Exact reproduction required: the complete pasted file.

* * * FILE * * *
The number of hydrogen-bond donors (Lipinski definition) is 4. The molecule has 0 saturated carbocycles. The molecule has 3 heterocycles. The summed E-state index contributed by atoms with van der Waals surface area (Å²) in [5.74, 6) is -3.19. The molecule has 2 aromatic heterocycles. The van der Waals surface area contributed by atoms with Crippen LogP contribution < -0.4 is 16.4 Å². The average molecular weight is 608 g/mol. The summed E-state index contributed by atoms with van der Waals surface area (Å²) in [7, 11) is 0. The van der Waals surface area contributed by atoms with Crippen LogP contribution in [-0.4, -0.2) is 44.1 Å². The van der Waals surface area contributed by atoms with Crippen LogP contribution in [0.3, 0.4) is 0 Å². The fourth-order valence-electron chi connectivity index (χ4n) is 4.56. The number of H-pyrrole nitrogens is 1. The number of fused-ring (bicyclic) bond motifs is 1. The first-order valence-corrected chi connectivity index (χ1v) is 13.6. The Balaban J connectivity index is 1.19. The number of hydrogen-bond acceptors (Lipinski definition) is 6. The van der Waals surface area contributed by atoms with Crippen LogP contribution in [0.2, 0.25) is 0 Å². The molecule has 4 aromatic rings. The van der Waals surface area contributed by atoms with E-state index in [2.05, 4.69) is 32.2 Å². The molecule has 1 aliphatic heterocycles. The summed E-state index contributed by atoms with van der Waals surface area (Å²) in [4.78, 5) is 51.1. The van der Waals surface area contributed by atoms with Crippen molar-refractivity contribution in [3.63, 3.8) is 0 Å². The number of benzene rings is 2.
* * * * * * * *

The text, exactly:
The number of hydrogen-bond donors (Lipinski definition) is 4. The molecule has 0 saturated carbocycles. The molecule has 3 heterocycles. The summed E-state index contributed by atoms with van der Waals surface area (Å²) in [5.74, 6) is -3.19. The molecule has 2 aromatic heterocycles. The van der Waals surface area contributed by atoms with Crippen LogP contribution < -0.4 is 16.4 Å². The average molecular weight is 608 g/mol. The summed E-state index contributed by atoms with van der Waals surface area (Å²) in [7, 11) is 0. The van der Waals surface area contributed by atoms with Crippen LogP contribution in [-0.4, -0.2) is 44.1 Å². The van der Waals surface area contributed by atoms with Crippen LogP contribution in [0.3, 0.4) is 0 Å². The fourth-order valence-electron chi connectivity index (χ4n) is 4.56. The number of H-pyrrole nitrogens is 1. The number of fused-ring (bicyclic) bond motifs is 1. The first-order valence-corrected chi connectivity index (χ1v) is 13.6. The Balaban J connectivity index is 1.19. The number of hydrogen-bond acceptors (Lipinski definition) is 6. The van der Waals surface area contributed by atoms with Crippen LogP contribution in [0.2, 0.25) is 0 Å². The molecule has 4 aromatic rings. The van der Waals surface area contributed by atoms with E-state index in [2.05, 4.69) is 32.2 Å². The molecule has 1 aliphatic heterocycles. The summed E-state index contributed by atoms with van der Waals surface area (Å²) in [4.78, 5) is 51.1. The van der Waals surface area contributed by atoms with Crippen molar-refractivity contribution in [3.63, 3.8) is 0 Å². The number of benzene rings is 2.